PROLOGUE by Hector Medina (Editor)
As humanity moves along in its "progress", it is more and more clear that the only thing that is constant in the UNIVERSE, is: change.
The modern world has brought a number of inconveniences (like worldwide running Flu's), a number of disasters (like Global Warming), and a lot of veritable Tragedies (The continuous State of War since the beginning of the 19th Century).
BUT, it has also brought serious marvels; some of them, undoubtedly, double edged swords that can cut either way.
Among those marvels is the Internet and the level of communication that we can have now with people we have not ever met face to face. And, yet, the commonality of passions, the willingness to suspend (or lower) the "offense" level, and the usage of a "lingua franca" (English), allows us to work; share knowledge, ideas and experiences; and grow together with people that are hundreds of miles away, or thousands, it really doesn't matter.
And that enriches our life. Yes we can cuss the internet for the amount of garbage that we receive on the EMail everyday, but we also have to be grateful for the genuine and wonderful communication opportunities it affords us.
This FOUR PART SAGA is the result of one of those opportunities. A veritable "meeting of minds" that resulted in some fantastic experimentation and some solid science being made.
And so, without further ado, I yield the floor to the Steve Herr, the Gentleman from Pennsylvania, noting that it was a privilege and a pleasure to work with such a fine mind in these experiments.
Part I.- HAYWIRE!
About 7 months ago I purchased a Diana 56TH in .177. This was my first Diana with the sliding action design and I was anxious to give it a try. After much reading and correspondence with Hector Medina, I tore into the rifle, going over everything from top to bottom. The sled mechanism was polished up, T06 trigger disassembled, polished, relubed and set to a mere 8.2 oz pull. The powerplant was replaced with an AGT 22mm skirtless design from Tony Leach, and the sled tension was tuned for best groups on target.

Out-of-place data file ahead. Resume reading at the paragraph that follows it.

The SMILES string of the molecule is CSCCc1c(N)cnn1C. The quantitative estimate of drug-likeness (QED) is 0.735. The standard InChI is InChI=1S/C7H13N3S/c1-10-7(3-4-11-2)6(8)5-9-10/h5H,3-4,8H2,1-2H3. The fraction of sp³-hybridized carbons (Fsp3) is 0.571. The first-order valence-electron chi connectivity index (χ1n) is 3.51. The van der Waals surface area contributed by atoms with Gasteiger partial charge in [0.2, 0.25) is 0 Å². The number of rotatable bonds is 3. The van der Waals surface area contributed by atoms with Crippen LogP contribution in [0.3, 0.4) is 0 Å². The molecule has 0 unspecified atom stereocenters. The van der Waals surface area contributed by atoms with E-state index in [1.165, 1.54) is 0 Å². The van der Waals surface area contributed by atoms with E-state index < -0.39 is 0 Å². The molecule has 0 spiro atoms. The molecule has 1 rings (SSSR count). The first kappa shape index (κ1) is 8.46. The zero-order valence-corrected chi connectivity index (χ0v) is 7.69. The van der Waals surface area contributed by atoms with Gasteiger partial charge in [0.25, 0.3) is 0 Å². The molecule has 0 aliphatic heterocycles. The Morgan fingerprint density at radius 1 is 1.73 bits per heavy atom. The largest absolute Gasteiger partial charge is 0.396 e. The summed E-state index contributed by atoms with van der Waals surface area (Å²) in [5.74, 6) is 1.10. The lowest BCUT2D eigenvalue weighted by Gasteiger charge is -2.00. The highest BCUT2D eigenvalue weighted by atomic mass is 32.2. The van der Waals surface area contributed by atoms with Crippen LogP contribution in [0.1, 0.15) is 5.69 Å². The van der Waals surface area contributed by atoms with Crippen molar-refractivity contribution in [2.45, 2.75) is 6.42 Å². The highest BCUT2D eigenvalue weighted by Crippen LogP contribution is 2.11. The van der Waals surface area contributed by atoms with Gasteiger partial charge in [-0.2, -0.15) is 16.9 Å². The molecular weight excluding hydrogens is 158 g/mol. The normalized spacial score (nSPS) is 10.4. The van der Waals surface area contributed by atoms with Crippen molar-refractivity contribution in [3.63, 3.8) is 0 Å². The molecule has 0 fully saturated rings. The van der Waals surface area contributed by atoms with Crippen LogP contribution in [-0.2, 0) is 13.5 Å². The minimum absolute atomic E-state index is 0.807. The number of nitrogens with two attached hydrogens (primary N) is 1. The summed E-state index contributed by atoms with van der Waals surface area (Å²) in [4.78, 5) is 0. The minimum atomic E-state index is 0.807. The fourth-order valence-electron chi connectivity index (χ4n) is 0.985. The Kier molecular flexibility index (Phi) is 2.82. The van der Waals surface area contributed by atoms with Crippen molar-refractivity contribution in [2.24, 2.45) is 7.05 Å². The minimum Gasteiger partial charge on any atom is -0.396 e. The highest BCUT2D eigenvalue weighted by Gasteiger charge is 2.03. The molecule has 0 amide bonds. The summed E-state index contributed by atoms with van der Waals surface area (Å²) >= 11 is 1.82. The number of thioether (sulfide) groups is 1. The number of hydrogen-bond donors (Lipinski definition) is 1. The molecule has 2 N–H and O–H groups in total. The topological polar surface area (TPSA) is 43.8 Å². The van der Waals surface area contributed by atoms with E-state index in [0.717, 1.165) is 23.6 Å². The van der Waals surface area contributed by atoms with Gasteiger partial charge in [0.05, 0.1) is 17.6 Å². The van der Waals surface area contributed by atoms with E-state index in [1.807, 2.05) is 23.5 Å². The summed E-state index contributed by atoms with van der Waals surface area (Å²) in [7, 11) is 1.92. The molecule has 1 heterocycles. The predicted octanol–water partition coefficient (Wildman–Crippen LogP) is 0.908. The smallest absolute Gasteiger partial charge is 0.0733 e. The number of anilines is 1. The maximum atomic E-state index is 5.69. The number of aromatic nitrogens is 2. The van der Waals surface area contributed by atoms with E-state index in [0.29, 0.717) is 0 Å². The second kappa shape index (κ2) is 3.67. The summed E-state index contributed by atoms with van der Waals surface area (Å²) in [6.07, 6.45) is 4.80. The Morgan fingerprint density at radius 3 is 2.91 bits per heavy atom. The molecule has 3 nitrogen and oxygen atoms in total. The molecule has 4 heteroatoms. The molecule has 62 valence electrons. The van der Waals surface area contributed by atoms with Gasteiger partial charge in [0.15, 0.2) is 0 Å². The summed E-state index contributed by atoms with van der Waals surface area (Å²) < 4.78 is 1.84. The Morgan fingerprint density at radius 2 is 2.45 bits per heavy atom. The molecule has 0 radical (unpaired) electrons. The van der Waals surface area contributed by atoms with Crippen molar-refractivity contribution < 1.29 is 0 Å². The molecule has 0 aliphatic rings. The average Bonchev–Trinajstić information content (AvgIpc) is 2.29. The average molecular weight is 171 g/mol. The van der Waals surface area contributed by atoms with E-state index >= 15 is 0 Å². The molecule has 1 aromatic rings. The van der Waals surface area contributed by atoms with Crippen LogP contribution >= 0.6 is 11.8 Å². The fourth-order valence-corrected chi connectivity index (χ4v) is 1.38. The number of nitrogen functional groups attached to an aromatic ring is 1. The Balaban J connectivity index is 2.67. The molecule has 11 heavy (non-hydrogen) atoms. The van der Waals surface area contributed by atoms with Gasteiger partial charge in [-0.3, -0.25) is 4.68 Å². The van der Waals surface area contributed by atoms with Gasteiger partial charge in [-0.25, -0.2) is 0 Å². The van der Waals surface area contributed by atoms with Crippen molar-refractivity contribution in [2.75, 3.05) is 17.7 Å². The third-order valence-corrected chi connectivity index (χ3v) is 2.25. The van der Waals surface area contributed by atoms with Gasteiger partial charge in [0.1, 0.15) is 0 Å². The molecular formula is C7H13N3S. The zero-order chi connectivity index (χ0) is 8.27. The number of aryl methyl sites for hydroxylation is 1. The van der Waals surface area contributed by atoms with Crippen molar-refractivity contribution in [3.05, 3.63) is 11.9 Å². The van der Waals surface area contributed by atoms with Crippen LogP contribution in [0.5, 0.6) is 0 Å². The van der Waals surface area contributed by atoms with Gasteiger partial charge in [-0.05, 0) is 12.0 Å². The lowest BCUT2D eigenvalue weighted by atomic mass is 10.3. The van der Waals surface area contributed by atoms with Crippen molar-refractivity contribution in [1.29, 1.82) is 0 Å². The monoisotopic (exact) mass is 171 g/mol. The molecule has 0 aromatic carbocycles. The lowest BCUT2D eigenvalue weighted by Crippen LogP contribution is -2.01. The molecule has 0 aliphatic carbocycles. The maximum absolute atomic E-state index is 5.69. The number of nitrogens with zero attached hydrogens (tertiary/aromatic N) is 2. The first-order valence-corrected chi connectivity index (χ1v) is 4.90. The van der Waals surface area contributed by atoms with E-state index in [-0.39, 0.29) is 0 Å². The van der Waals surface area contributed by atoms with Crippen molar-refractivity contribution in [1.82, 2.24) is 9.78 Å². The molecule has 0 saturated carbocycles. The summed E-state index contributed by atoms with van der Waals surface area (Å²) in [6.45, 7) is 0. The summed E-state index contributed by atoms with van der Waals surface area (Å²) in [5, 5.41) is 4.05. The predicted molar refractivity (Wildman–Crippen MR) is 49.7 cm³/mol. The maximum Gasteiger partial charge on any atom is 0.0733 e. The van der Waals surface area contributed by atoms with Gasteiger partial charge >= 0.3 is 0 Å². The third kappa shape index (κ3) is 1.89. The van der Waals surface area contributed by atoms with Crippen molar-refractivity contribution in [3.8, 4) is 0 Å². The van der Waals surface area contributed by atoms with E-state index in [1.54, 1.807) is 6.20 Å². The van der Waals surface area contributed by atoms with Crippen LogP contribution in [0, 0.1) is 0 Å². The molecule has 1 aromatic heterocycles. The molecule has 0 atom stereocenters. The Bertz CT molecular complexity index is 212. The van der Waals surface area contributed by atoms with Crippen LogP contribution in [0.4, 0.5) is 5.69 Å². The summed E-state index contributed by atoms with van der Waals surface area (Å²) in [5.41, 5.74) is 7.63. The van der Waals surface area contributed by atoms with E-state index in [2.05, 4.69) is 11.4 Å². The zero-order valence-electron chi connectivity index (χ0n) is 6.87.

While I was very pleased with the results, I was seeing some fliers that concerned me. It was shooting extremely well, don't get me wrong....but the fliers weren't going away.
Here is the crown after Hand Lapping.
We also discussed the heavy factory muzzle weight, and the tendency they may have in contributing to fliers. He suggested some options for replacing the factory muzzle weight. The options offered were a Harmonic Reducer or a more simple design called a Harmonic Tuner. I said that I was open to his suggestions and would go with whatever he recommended.
A short time later my rifle was completely stripped down and the bare barreled action along with the barrel shroud was on it's way to Hector.
After evaluating the rifle, Hector began the process of re-crowning. Here are a few pictures showing the step-by-step process. Hector continued to machine the surface until the entire internal edge was the same depth and square with the bore. If you look closely you can see how the crown was squared up nicely.
At 35 yards in a seated position (not benched), Hector confirmed that the rifle would offer up nice uniform groups rather than the scattered groups I had been seeing previously.
A job well done!!!
After the recrowning, Hector moved to the next part of the project, that being a suitable replacement for the heavy factory muzzle weight. I will cover that in another write-up.